Digging in the Dirt

“No tree, it is said, can grow to heaven unless its roots reach down to hell.”

Carl Jung

Digging in the dirt
Stay with me, I need support
I’m digging in the dirt
To find the places I got hurt
Open up the places I got hurt

The more I look, the more I find
As I close on in, I get so blind
I feel…

The more I look, the more I find
As I close on in, I get so blind
I feel it in my head, I feel it in my toes
I feel it in my sex, that’s the place it goes

Peter Gabriel  Digging in the Dirt

When we enter onto a path of initiatory magic that seeks to transform the Self it can be easy to lose perspective. In exercising the antinomian bravery of putting our own evolution before the concerns of the gods (real or imagined), we can still get caught-up in becoming overly attached to our own reflection. In the project of awakening and self-sovereignty we can easily become delusional about where our humanity and divinity intersect. Even so-called “living Gods” have to clean the litter tray and push the shopping cart!

In seeking to assess the potential value of the plethora of resources claiming to offer progress along the Left-Hand Path, I would be highly skeptical about any source or school that doesn’t account for failure. Organisations and Orders may well want to emphasize the potential greatness of what their methods might help you attain and obtain, but we still need to show discernment in evaluating the actual method in getting there. While I may be drawn to night-side aesthetics that Kennet Granholm helpfully described as “the Post-Satanic” (cf. his article in the anthology The Devil’s Party), we still need to answer the question: “what is actually required of me for such feats of alchemy to be accomplished?”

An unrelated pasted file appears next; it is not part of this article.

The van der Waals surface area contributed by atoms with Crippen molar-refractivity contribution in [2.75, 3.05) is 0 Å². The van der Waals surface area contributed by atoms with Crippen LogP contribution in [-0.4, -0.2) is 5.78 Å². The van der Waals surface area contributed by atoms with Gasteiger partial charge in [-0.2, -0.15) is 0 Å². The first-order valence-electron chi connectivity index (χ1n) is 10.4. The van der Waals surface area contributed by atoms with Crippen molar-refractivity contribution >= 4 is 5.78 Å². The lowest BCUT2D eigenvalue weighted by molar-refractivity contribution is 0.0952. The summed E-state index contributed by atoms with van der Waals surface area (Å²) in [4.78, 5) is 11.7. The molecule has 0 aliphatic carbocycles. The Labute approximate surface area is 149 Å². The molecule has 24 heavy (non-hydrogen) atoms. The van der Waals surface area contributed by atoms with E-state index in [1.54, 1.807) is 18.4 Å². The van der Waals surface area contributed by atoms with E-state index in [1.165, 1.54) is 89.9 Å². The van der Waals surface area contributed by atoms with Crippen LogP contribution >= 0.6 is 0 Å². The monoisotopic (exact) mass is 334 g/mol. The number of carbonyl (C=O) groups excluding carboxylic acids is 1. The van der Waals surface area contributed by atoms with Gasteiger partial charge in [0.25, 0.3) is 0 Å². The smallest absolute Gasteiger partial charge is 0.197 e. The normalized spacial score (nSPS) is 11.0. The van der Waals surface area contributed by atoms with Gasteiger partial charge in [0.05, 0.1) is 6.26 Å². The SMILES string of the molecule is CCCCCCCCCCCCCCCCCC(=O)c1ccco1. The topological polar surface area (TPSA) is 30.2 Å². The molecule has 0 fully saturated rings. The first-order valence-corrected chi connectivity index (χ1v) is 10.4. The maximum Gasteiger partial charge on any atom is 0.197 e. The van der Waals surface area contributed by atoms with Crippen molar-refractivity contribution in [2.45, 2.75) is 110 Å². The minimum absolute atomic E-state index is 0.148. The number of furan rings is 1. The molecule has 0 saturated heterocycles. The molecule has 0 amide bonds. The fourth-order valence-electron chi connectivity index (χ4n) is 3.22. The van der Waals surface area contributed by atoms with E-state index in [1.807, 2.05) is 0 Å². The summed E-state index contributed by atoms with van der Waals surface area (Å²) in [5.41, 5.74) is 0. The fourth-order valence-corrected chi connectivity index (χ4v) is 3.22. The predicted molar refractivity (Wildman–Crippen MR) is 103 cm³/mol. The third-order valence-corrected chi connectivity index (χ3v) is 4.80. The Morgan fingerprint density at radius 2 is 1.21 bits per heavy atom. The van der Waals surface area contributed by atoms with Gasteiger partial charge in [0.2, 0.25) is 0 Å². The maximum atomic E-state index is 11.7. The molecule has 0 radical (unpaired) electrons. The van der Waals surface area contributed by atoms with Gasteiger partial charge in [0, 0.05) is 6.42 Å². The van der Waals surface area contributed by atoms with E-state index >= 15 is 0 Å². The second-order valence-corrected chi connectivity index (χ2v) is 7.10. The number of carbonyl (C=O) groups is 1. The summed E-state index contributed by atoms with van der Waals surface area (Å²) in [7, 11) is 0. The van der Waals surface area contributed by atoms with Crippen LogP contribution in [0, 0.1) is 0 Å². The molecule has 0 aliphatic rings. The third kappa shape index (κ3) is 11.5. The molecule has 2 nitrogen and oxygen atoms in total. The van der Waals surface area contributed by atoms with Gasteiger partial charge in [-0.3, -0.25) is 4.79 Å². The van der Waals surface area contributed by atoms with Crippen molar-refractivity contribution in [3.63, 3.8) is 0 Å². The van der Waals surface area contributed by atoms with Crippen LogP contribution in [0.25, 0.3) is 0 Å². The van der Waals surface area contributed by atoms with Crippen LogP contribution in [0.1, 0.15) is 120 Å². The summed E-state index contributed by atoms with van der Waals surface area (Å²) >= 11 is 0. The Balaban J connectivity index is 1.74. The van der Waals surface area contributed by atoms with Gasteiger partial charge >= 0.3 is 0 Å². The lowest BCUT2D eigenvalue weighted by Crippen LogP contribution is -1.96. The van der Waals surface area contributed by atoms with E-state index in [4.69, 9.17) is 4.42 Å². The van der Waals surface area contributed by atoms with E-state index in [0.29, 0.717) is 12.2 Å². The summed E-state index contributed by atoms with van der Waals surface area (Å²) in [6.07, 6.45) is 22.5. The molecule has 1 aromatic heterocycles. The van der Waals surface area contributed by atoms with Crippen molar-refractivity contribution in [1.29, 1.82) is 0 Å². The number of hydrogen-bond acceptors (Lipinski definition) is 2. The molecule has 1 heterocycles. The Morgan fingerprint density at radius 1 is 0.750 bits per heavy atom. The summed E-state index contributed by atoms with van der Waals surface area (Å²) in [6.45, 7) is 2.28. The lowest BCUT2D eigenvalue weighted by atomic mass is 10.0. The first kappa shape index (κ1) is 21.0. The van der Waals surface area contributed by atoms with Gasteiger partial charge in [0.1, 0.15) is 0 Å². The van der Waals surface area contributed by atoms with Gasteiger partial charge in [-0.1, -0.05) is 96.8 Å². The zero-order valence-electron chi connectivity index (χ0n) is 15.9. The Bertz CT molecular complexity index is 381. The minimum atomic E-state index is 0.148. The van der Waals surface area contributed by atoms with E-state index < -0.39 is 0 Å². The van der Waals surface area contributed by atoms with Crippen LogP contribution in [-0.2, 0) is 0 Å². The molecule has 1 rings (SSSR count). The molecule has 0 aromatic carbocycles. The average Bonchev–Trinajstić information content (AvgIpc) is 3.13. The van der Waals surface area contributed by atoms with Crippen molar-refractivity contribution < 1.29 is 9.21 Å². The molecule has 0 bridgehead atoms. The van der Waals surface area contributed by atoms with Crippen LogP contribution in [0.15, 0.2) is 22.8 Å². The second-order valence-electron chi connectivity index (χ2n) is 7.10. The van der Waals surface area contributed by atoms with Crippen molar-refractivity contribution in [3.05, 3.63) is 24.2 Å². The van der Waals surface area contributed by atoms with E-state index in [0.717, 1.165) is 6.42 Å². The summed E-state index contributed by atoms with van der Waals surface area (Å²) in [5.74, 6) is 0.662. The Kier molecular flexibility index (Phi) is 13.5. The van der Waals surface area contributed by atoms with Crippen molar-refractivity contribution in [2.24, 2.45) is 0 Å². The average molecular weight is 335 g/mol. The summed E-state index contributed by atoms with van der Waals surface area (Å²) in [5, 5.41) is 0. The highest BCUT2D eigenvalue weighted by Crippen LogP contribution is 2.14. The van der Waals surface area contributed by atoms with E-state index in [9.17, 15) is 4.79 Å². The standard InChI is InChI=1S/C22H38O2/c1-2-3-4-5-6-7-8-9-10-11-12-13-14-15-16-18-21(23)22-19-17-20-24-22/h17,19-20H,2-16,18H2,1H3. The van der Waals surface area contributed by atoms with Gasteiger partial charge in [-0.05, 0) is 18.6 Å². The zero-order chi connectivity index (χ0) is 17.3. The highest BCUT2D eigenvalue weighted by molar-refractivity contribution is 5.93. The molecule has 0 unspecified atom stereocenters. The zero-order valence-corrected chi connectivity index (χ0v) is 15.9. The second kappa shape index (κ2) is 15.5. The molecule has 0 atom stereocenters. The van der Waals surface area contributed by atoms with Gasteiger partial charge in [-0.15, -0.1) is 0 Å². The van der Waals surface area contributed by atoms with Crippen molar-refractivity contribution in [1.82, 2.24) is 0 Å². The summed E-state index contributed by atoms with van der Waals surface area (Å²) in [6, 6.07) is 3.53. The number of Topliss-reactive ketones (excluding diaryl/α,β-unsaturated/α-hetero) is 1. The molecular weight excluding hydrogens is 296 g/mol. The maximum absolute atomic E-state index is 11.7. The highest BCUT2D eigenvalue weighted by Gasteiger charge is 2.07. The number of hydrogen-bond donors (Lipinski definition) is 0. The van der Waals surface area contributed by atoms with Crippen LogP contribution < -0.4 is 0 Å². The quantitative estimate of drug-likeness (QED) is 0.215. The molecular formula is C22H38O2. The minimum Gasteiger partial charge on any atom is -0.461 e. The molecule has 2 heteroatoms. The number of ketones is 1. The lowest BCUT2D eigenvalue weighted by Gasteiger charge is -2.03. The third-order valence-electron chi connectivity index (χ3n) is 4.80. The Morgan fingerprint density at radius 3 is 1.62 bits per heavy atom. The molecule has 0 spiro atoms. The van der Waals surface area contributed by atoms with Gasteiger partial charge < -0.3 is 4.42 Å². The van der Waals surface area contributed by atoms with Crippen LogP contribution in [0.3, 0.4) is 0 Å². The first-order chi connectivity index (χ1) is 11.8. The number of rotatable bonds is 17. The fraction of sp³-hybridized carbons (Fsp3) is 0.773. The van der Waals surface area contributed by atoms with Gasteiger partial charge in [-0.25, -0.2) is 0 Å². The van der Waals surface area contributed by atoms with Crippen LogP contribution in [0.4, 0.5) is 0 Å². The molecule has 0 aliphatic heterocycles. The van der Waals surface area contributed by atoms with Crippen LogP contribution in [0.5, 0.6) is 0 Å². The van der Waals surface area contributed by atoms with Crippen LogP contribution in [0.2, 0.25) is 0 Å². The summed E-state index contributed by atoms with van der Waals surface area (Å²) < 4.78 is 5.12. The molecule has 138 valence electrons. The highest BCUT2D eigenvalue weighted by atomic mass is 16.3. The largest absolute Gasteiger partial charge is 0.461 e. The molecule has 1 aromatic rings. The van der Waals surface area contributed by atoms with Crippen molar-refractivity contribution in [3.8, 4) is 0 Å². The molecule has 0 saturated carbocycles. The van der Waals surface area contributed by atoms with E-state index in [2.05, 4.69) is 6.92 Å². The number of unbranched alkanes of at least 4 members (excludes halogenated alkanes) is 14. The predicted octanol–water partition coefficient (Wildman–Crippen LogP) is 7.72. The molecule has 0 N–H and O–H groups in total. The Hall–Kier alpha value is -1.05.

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Getting dirty with Peter Gabriel  

The initial Faustian act of taking responsibility for our spiritual development can be fuelled by a healthy dose of adolescent punk-rock rebellion or Black Metal grimacing, but without a depth psychology they eventually risk becoming little more than posturing. For such transformational work to have authentic power and true sustainability it needs to actually engage with the darkness that it is so keen to espouse. As the above quote from Jung maintains, the roots of our being need to be deeply engaged with the dark soil of the unconscious and the shadow aspects of the self.

One magical curriculum that I feel successfully embodies an engagement with these dimensions is the Nine Doors of Midgard that is used within the Rune Gild. This work authored by Edred Thorsson outlines a somewhat terrifying course of work that can take anywhere between 3 and 5 years to complete. The Nine Doors demands a profound engagement with the elder furthark and requires extensive use of body, mind, emotions and voice as a way of internalizing these mysteries.

In the early phases of the Nine doors (the first door), the new apprentice is required to reflect on both their strengths and areas of difficulty. These are termed “Bright” and “Murk” aspects of the self and for me there is significant wisdom in the placement of this activity at the beginning of such a potentially arduous journey.

Often in the early stages of any new relationship (whether friendship, a romance or an initiatory connection), we are keen to emphasize the positive aspects of who we think we are. Whether consciously or unconsciously we have maximized those bits of ourselves that we deem most attractive and desirable to others. This is completely understandable at a human level, but the maintenance of such a relentlessly positive persona will inevitably fail to bring about psychic maturity.

In contrast to the penitent believer, the acknowledgement of such weaknesses need not entail compulsory repentance. This is not about the pardon of an imaginary friend, but rather a challenge to self-examination and an honest assessment of what we need to do in order to create change. While we will certainly be required to refine our strengths in the course of any serious undertaking, it is inevitable that our areas of fragility will be the place in which we either falter or find new dimensions of being.

Whatever cosmological map we use to track our progress, be it Yggdrasil, the Tree of Life or chakras, the enduring value of such schemas is that they embody the challenge to pursue balance and eventual holism. If our eventual goal is to fully actualize our potential as a human being, it would seem inevitable that the keys to our liberation lie with those aspects of self that we are currently most likely to reject or shy away from.